Got a carpenter to do some work for us a few years ago, a smiling articulate sort. In the middle of the job, he vanished for a few days. When he returned, he was full of apologies. "I've been roaming the whole of Gujarat," he told us, "me and my uncle. We were looking for the son of some relatives of mine. He has run away from home with a girl. When we find them," he said with a hint of pride, "unko jaan se maar daalenge" ("we will kill them").
When we got over the shock of hearing these violent words from this usually genial and bantering fellow, we asked, why? "Hamare khandaan mein yeh love-marriage shove-marriage sab nahin chalta hai!" ("We don't allow love-marriages in our community!") I stared at him open-mouthed. He went on, "Yeh hamare khandaan ki izzat ka savaal hai." ("This is about the honour of our community." Actually izzat doesn't translate well; it is a word that means honour and respect and "name").
I asked: "Unko maar daalne se kya tumhare khandaan ki izzat badh jayegi?" ("If you kill them, do you improve the honour of your community?") He repeated quietly: "khandaan ki izzat ka savaal hai."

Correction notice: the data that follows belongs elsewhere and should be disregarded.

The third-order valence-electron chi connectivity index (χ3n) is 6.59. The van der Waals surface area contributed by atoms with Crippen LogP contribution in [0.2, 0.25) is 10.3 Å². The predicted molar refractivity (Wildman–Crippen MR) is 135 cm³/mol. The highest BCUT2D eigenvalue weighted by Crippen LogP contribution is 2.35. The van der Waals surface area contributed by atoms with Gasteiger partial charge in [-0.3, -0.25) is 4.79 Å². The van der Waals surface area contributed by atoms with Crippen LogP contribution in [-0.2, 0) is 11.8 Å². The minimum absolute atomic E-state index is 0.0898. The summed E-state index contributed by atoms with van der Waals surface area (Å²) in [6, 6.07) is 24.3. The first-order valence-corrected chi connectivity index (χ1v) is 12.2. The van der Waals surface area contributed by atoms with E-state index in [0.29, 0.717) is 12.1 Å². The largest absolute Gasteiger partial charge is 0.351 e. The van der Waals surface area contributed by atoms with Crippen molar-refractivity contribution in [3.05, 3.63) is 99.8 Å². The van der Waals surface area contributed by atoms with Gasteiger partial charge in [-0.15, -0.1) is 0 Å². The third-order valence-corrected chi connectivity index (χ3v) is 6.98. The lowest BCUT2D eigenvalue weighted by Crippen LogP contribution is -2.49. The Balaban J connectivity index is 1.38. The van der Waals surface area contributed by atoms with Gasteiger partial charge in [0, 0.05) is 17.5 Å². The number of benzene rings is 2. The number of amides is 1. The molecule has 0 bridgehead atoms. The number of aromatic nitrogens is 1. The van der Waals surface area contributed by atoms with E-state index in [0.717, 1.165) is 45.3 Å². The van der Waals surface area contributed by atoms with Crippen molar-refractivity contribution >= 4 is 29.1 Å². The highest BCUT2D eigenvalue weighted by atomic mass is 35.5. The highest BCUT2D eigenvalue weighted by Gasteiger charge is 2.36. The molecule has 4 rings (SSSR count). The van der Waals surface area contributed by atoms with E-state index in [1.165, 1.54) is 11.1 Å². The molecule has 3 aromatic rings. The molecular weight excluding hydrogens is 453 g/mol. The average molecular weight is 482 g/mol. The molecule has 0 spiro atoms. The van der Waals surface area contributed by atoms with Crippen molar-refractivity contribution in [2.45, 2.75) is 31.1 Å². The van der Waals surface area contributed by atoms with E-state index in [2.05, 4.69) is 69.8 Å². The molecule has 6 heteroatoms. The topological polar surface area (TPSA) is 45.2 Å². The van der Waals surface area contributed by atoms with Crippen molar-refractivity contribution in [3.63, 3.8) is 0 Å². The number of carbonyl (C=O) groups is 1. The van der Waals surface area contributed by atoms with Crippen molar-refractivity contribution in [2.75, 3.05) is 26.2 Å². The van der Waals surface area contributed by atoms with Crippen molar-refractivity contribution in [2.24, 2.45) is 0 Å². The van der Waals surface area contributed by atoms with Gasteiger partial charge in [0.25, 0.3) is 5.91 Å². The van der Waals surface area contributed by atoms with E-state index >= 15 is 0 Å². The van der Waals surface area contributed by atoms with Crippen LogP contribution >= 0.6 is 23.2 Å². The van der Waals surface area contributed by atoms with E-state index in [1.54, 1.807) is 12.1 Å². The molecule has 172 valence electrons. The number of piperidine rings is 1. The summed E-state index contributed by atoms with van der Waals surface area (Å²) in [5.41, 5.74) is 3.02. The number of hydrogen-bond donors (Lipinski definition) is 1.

I've been thinking about the man in recent times. In Delhi last week, a businessman shot his own daughter dead because she married a man she fell in love with. His own daughter! No mention in the reports of khandaan, but I have no doubt the word izzat was buzzing around in his fevered mind.
How do you shoot your own daughter?
And not long before that, the actress Khushboo got into the bad books of the protectors of what you might loosely call Tamil izzat. She had the temerity to suggest that premarital sex was OK, and the virtues of virginity at marriage are overstated.
Boom! Here was an attack on Tamil culture and values! Once, Tamil film fans took to Khushboo so much that they actually built a temple to her. But now, she was abusing Tamil culture by condoning premarital sex. She had better return to that non-Tamil place she came from, whichever it was.
Hey, if premarital sex rubs Tamil culture the wrong way, I'm willing to bet it's being rubbed the wrong way hundreds of times a day in the leafy lanes of Chennai alone.
People do what comes naturally -- fall in love, make out, that sort of thing -- and you can be sure there will be others who feel dishonoured. Others for whom some apparent "culture", something called "khandaan ki izzat", matter above all else. Matter so much that they are willing to rage against a much-loved star, willing to kill much-loved family members.
This is "izzat"? I'll take the dishonour, thank you.